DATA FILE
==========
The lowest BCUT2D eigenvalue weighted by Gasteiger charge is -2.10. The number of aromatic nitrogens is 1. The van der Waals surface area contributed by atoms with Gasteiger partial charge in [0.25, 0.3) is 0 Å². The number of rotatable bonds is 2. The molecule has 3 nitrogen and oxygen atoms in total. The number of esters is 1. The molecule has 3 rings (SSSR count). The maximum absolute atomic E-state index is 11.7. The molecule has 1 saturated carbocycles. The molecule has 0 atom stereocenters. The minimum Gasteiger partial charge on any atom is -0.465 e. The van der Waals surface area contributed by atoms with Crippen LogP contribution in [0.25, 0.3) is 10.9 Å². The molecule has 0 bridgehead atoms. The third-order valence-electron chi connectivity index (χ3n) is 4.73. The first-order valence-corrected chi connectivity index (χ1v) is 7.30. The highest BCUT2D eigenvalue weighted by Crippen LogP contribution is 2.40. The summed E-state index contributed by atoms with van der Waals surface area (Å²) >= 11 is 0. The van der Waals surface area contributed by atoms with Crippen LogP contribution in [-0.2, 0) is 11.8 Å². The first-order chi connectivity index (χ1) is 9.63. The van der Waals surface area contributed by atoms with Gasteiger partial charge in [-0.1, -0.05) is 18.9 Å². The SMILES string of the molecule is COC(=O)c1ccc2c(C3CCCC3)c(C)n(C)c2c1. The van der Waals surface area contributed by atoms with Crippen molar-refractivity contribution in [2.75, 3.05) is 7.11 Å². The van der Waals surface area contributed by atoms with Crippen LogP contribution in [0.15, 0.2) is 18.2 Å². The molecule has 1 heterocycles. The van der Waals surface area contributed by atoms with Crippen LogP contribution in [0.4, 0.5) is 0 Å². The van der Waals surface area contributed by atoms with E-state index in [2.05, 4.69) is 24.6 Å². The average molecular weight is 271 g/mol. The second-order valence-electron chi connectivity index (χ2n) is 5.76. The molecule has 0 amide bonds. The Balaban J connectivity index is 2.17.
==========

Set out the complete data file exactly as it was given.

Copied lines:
The lowest BCUT2D eigenvalue weighted by Gasteiger charge is -2.10. The number of aromatic nitrogens is 1. The van der Waals surface area contributed by atoms with Gasteiger partial charge in [0.25, 0.3) is 0 Å². The number of rotatable bonds is 2. The molecule has 3 nitrogen and oxygen atoms in total. The number of esters is 1. The molecule has 3 rings (SSSR count). The maximum absolute atomic E-state index is 11.7. The molecule has 1 saturated carbocycles. The molecule has 0 atom stereocenters. The minimum Gasteiger partial charge on any atom is -0.465 e. The van der Waals surface area contributed by atoms with Crippen LogP contribution in [0.25, 0.3) is 10.9 Å². The molecule has 0 bridgehead atoms. The third-order valence-electron chi connectivity index (χ3n) is 4.73. The first-order valence-corrected chi connectivity index (χ1v) is 7.30. The highest BCUT2D eigenvalue weighted by Crippen LogP contribution is 2.40. The summed E-state index contributed by atoms with van der Waals surface area (Å²) >= 11 is 0. The van der Waals surface area contributed by atoms with Crippen LogP contribution in [-0.2, 0) is 11.8 Å². The first-order chi connectivity index (χ1) is 9.63. The van der Waals surface area contributed by atoms with Gasteiger partial charge in [-0.1, -0.05) is 18.9 Å². The SMILES string of the molecule is COC(=O)c1ccc2c(C3CCCC3)c(C)n(C)c2c1. The van der Waals surface area contributed by atoms with Crippen molar-refractivity contribution in [2.75, 3.05) is 7.11 Å². The van der Waals surface area contributed by atoms with Crippen LogP contribution in [0.15, 0.2) is 18.2 Å². The molecule has 1 heterocycles. The van der Waals surface area contributed by atoms with Crippen LogP contribution in [0.4, 0.5) is 0 Å². The van der Waals surface area contributed by atoms with E-state index in [2.05, 4.69) is 24.6 Å². The average molecular weight is 271 g/mol. The second-order valence-electron chi connectivity index (χ2n) is 5.76. The molecule has 0 amide bonds. The Balaban J connectivity index is 2.17.